We’ve had a strong week here and, as part of that, I’m very happy to be able to introduce Season 2 of the Anakut podcast. The podcast has been a main focus these past few weeks and I believe that work has created a strong series for you all — I’m excited to hear what you think of it.
But before we get too much into that, we have some Globe updates. We’re in the final stages of our first major fundraiser, which will officially come to a close in mid-July. If you haven’t already, please do consider pitching in to help us fund more journalism, more podcasts and more special projects. In short, your donations help us do all the things that make us the Globe and, hopefully, have brought some value to your life. Hit the link in the text above to learn more at our fundraising page.
I also want to take a moment here to make a bit of a personal announcement. I’ll be moving on from my position at the Globe in a few weeks time once we finish up production of Anakut. Though I’ll miss the team, I’ll still be here in Cambodia so you might very well see me cropping back up in Globe-world from time to time. That said, this is likely one of the last editions of weekly editorial you’ll be getting from me (which is devastating news, I’m sure!) so I truly hope you’ve enjoyed our time together in this editorial. I know I have.
But enough from me! Let’s get to the features.
First off, we have the promised very first episode of Anakut, Season 2, in which we give a big shoutout to Pride month and explore LGBTQ+ subjects in Cambodia. This season is co-hosted by me and Toch Thina, a reporter at our Khmer-language partner publication Focus: Ready for Tomorrow. Keep an eye out for seven more episodes to follow!
Back to our text features, we have a big money story from Globe reporter Kiana Duncan. Despite having relatively small economies, Laos, Cambodia and Myanmar are packing impressive fintech industries that have permeated most aspects of everyday life. How did this happen? Kiana explores that question with this deep-diving feature.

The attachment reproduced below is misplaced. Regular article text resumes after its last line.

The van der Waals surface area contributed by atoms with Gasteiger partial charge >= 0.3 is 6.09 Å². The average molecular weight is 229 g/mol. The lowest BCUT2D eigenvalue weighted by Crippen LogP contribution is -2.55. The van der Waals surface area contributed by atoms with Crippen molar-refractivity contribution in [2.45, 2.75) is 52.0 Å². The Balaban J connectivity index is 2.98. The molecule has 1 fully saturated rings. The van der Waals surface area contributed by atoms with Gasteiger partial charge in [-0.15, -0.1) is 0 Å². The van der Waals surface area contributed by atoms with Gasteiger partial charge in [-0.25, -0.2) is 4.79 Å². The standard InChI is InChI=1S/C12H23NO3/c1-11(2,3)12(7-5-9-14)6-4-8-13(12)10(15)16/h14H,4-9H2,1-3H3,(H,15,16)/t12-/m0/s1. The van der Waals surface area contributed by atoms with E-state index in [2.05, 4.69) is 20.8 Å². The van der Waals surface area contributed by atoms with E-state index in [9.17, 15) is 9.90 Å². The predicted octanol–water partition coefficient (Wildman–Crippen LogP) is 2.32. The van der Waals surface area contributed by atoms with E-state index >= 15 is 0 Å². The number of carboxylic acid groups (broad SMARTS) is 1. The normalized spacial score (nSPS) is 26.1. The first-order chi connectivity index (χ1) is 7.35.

Staying in that economic theme, foreign workers in Vietnam are now scrambling to keep their visa status in the wake of a recently implemented decree that promises to close an era of easy access. Globe reporter Govi Snell got the details on the decree and what it means for Vietnam’s tens of thousands of foreign workers — as well as for the country’s self-image as an emerging power.
We rounded out the week with two very different pieces from the political realm. Last year, youth activists in Thailand took to the streets in historic numbers to demand a true democratic transition. But if the crowds at their most recent demonstration are any indicator, today their movement has dwindled to just a shadow of its former strength. Globe reporter Wanpen Pajai spoke with activists and researchers to hear whether the protestors can strike a new spark.
Finally, as one of the first foreign editors of the New Light, the official print newspaper mouthpiece of the Myanmar military, Jessica Mudditt got a rare view behind the curtain of a propaganda machine. Last year, Jessica published those experiences in her book, titled Our Home in Myanmar: Four Years in Yangon, of which she has generously provided an excerpt here. Very interesting reading, be sure not to miss this one.
And that’s it! Thanks for reading with us and come back on Monday to start another week with the Globe.